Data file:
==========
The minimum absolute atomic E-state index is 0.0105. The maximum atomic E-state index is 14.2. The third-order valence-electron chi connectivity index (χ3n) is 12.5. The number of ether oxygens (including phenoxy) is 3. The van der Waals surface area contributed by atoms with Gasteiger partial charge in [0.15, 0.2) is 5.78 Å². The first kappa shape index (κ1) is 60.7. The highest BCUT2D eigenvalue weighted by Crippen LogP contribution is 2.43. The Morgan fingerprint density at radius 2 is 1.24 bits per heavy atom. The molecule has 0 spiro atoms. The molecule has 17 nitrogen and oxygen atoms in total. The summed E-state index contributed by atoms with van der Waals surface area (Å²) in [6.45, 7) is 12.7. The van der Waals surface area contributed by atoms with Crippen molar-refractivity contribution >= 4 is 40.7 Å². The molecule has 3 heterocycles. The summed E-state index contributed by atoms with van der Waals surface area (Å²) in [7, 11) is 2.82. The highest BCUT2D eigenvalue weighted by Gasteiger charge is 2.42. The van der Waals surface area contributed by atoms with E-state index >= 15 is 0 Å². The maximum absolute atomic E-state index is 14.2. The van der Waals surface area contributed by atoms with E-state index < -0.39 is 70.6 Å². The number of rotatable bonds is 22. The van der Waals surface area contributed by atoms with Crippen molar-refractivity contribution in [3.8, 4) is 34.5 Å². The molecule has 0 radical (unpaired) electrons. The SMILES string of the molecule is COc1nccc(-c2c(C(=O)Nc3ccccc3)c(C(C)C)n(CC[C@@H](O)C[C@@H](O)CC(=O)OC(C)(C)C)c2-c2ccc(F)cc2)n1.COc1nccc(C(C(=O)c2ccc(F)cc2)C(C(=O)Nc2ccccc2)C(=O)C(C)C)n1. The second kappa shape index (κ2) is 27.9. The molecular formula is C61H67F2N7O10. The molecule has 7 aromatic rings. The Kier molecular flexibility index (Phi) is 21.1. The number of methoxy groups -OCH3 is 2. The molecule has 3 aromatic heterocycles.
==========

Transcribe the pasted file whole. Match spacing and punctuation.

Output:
The minimum absolute atomic E-state index is 0.0105. The maximum atomic E-state index is 14.2. The third-order valence-electron chi connectivity index (χ3n) is 12.5. The number of ether oxygens (including phenoxy) is 3. The van der Waals surface area contributed by atoms with Gasteiger partial charge in [0.15, 0.2) is 5.78 Å². The first kappa shape index (κ1) is 60.7. The highest BCUT2D eigenvalue weighted by Crippen LogP contribution is 2.43. The Morgan fingerprint density at radius 2 is 1.24 bits per heavy atom. The molecule has 0 spiro atoms. The molecule has 17 nitrogen and oxygen atoms in total. The summed E-state index contributed by atoms with van der Waals surface area (Å²) in [6.45, 7) is 12.7. The van der Waals surface area contributed by atoms with Crippen molar-refractivity contribution >= 4 is 40.7 Å². The molecule has 3 heterocycles. The summed E-state index contributed by atoms with van der Waals surface area (Å²) in [7, 11) is 2.82. The highest BCUT2D eigenvalue weighted by Gasteiger charge is 2.42. The van der Waals surface area contributed by atoms with E-state index >= 15 is 0 Å². The maximum absolute atomic E-state index is 14.2. The van der Waals surface area contributed by atoms with E-state index < -0.39 is 70.6 Å². The number of rotatable bonds is 22. The van der Waals surface area contributed by atoms with Crippen molar-refractivity contribution in [3.8, 4) is 34.5 Å². The molecule has 0 radical (unpaired) electrons. The SMILES string of the molecule is COc1nccc(-c2c(C(=O)Nc3ccccc3)c(C(C)C)n(CC[C@@H](O)C[C@@H](O)CC(=O)OC(C)(C)C)c2-c2ccc(F)cc2)n1.COc1nccc(C(C(=O)c2ccc(F)cc2)C(C(=O)Nc2ccccc2)C(=O)C(C)C)n1. The second kappa shape index (κ2) is 27.9. The molecular formula is C61H67F2N7O10. The molecule has 7 aromatic rings. The Kier molecular flexibility index (Phi) is 21.1. The number of methoxy groups -OCH3 is 2. The molecule has 3 aromatic heterocycles.